Fifteen Eighty Four

Academic perspectives from Cambridge University Press


Life’s Little Ironies

Alan Manford

This illustration appeared at the start of the serialisation of Thomas Hardy’s “A Few Crusted Characters” (then called “Wessex Folk”); afterwards collected into the volume of Life’s Little Ironies.  It shows a main street in Dorchester (Hardy’s Casterbridge) and gives an impression of the life of its people.  Using words, Hardy does something similar, but more illuminating, in this volume.  He presents the people as they face life, with its difficulties and moral dilemmas, the life’s little ironies of the title (which may sound like a common saying but was in fact coined by Hardy).

Thomas Hardy may be regarded as a great novelist and a great poet.  He is also a master of the short story form, and it is the aim of this edition of Life’s Little Ironies to allow the reader to appreciate this, partly through presenting sound texts (in this case, as the early readers would have encountered them), but also by providing an insight into Hardy’s working methods and providing material to show how he developed his stories.

Editing a volume of short stories involves treating each independently (at least until they were gathered into a volume, and to a large extent after that also).  The material available to inform the editing of each of the stories in Life’s Little Ironies varies a great deal.  For some, Hardy’s sources are more evident than for others (for example, ‘The Melancholy Hussar’, which even quotes a real church register).  All the stories were published first in magazines (some in more than one), which impacted on the text; a prime example of this is ‘On the Western Circuit’ which Hardy himself bowdlerised (this version is given in an appendix in my edition).  For some stories the manuscript that served as printer’s copy is extant, for others it is not.  A couple have evidence of more than one manuscript (and one has a typescript in addition).  The manuscript of ‘A Few Crusted Characters’ is of particular interest as it is Hardy’s first draft and shows how he works—he even keeps count in the margin of the characters.  We can also observe his practice when correcting proofs, as these exist for the volume’s first edition.  All of these varied materials are presented in the current edition for the benefit of the reader.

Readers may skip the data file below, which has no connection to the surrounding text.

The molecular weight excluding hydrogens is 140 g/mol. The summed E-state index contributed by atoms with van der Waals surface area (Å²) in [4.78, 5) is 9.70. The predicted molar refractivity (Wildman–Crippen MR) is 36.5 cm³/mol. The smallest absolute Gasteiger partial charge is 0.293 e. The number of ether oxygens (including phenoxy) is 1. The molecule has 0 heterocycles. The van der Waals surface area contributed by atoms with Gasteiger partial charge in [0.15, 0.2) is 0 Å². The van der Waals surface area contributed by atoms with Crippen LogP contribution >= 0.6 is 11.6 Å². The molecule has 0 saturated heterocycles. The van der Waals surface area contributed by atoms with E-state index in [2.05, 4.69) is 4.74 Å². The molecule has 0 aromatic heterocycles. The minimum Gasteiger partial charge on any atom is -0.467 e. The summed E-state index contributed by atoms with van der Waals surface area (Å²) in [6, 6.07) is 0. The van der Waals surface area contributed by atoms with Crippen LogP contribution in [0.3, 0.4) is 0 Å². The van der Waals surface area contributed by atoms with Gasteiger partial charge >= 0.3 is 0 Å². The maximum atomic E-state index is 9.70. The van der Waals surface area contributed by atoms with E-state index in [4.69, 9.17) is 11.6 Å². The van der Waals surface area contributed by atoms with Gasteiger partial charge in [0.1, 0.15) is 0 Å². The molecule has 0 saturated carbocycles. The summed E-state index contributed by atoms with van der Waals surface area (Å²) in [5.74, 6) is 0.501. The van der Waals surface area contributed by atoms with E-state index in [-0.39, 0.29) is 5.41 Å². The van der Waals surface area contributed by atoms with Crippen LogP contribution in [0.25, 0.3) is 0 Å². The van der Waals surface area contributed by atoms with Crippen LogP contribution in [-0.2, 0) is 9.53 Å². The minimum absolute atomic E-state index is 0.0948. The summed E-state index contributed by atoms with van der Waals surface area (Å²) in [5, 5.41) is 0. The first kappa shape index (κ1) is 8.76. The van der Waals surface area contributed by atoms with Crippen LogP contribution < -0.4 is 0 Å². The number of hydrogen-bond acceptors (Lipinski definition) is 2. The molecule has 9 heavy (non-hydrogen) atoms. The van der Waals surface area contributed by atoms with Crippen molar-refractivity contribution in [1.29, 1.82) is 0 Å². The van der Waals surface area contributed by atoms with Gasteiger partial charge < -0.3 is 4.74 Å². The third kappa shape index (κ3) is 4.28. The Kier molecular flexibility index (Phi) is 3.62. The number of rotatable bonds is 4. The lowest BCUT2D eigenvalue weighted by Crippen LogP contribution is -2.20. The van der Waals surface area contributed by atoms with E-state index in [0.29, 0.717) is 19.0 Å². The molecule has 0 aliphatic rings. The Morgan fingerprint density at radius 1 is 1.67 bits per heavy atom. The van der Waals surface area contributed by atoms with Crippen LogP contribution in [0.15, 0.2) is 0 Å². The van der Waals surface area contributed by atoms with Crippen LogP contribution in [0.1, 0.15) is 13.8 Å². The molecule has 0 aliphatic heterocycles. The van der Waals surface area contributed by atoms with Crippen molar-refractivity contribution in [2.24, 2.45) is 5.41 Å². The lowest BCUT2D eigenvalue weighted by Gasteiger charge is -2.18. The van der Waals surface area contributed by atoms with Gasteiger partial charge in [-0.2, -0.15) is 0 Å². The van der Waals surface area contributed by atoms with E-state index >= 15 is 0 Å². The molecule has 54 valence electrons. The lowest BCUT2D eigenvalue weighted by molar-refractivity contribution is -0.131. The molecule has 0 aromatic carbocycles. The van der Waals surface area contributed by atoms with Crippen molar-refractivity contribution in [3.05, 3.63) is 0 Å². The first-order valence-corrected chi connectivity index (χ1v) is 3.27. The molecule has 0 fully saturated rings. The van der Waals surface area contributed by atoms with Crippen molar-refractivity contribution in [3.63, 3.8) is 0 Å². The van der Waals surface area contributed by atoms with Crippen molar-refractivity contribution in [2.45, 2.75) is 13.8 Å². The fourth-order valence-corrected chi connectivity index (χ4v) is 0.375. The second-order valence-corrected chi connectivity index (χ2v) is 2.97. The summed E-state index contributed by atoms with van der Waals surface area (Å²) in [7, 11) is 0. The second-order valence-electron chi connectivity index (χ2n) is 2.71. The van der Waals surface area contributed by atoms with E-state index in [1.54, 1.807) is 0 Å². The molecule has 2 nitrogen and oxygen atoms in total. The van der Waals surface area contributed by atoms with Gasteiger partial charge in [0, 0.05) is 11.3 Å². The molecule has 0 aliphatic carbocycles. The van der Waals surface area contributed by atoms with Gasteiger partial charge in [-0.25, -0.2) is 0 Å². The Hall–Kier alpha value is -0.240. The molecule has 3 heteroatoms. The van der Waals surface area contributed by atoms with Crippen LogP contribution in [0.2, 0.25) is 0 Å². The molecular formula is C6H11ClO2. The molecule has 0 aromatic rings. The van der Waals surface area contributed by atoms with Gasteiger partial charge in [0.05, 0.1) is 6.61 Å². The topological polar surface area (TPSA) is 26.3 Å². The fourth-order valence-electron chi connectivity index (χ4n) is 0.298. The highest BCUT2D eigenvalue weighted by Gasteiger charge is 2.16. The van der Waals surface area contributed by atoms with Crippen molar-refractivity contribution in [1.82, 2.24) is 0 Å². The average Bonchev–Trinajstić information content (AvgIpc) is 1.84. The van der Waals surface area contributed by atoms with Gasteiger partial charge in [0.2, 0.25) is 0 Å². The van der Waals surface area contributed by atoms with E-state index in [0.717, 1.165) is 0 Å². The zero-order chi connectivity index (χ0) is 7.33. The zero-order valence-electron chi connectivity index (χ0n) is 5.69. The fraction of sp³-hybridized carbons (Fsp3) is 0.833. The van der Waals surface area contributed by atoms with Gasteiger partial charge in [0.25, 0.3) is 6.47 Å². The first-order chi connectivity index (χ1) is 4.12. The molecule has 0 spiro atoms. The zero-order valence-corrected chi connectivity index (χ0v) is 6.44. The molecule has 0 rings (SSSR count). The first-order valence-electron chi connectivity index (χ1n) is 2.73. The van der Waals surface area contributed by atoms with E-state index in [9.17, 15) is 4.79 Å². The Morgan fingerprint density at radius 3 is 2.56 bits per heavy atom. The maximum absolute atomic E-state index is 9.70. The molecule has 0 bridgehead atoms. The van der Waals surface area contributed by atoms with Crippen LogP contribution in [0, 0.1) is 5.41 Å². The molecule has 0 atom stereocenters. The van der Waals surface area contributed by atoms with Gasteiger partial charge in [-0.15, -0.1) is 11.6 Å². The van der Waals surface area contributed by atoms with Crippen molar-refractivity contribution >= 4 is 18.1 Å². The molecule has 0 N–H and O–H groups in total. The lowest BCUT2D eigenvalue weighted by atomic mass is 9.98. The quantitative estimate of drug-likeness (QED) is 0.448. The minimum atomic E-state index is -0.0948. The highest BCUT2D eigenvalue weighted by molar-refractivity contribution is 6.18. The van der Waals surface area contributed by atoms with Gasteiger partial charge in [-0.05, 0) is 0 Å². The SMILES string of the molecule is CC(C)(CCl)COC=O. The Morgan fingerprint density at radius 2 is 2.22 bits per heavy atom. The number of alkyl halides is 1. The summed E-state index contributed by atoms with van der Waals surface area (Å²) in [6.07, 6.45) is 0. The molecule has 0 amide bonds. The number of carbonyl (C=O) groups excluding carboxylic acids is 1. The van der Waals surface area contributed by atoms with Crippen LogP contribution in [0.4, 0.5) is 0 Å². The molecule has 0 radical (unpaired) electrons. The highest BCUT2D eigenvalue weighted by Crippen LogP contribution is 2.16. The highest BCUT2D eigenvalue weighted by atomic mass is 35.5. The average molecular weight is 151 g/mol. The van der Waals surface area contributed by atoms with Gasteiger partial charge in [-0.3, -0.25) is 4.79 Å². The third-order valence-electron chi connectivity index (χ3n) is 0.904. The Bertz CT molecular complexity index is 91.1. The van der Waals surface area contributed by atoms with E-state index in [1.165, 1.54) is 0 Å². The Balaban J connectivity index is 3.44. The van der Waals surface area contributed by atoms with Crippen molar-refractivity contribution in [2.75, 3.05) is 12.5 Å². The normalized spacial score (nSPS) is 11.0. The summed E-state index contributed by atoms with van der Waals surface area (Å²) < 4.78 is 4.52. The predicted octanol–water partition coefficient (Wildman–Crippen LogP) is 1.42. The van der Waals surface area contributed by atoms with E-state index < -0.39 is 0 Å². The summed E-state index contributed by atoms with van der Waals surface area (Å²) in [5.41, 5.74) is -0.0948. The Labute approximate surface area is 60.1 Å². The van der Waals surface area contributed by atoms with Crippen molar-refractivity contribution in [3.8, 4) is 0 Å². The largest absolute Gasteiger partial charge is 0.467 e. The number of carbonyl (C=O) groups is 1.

For me, editing Thomas Hardy’s work is a privilege.  That I can read each story in close detail many times over and each time my admiration increases is testament to the quality of his work.  As editor of this volume, I have spent much time with the stories but have not seen them merely as specimens for scholarly study.  I have on occasion reacted to them in a less earnest manner.  Here, mainly in haiku form, is the result of one such reaction; perhaps, when familiar with the stories, the reader might enjoy the challenge of recognizing which story is represented in each (they have been shuffled).

Based on true story
homesick boy meets lonely girl
ends with court martial

Can we believe that
Boney visited Britain
seen by shepherd boy?

Conscience urges man
to atone for youthful sin
unwise decision

Courtship by proxy
love and the illiterate
misled by letters

Envious woman
foolishly competes with friend
loses all she loves

Mother’s re-marriage
forbidden by snobbish son
happiness vetoed

Prodigal father
mother’s savings soon squandered
ambitions thwarted
frustrated sons turn sinners
but beloved sister saved

Woman seduced by
music’s hypnotic magic
loses will and child

Life’s Little Ironies by Alan Manford

About The Author

Alan Manford

Alan Manford is the editor of a 1985 edition of Thomas Hardy's A Pair of Blue Eyes and a 1996 edition of Life's Little Ironies. He is also the editor of Hardy's novel The Woodlande...

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